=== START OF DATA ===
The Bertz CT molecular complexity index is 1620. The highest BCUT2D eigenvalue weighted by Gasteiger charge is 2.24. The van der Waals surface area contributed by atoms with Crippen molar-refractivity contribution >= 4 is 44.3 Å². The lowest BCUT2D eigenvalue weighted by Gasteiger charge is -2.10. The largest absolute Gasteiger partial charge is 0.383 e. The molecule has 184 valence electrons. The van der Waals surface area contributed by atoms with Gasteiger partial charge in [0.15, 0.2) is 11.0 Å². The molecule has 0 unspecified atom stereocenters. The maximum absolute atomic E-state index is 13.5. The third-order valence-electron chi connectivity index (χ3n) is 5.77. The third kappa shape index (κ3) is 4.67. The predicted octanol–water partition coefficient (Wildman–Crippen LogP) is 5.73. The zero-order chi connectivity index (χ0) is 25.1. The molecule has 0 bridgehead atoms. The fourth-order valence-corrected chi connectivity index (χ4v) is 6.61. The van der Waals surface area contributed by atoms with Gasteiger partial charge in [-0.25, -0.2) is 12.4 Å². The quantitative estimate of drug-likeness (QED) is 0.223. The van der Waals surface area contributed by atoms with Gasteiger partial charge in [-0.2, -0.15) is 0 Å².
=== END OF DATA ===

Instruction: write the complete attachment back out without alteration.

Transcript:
The Bertz CT molecular complexity index is 1620. The highest BCUT2D eigenvalue weighted by Gasteiger charge is 2.24. The van der Waals surface area contributed by atoms with Crippen molar-refractivity contribution >= 4 is 44.3 Å². The lowest BCUT2D eigenvalue weighted by Gasteiger charge is -2.10. The largest absolute Gasteiger partial charge is 0.383 e. The molecule has 184 valence electrons. The van der Waals surface area contributed by atoms with Gasteiger partial charge in [0.15, 0.2) is 11.0 Å². The molecule has 0 unspecified atom stereocenters. The maximum absolute atomic E-state index is 13.5. The third-order valence-electron chi connectivity index (χ3n) is 5.77. The third kappa shape index (κ3) is 4.67. The predicted octanol–water partition coefficient (Wildman–Crippen LogP) is 5.73. The zero-order chi connectivity index (χ0) is 25.1. The molecule has 0 bridgehead atoms. The fourth-order valence-corrected chi connectivity index (χ4v) is 6.61. The van der Waals surface area contributed by atoms with Gasteiger partial charge in [-0.25, -0.2) is 12.4 Å². The quantitative estimate of drug-likeness (QED) is 0.223. The van der Waals surface area contributed by atoms with Gasteiger partial charge in [-0.2, -0.15) is 0 Å².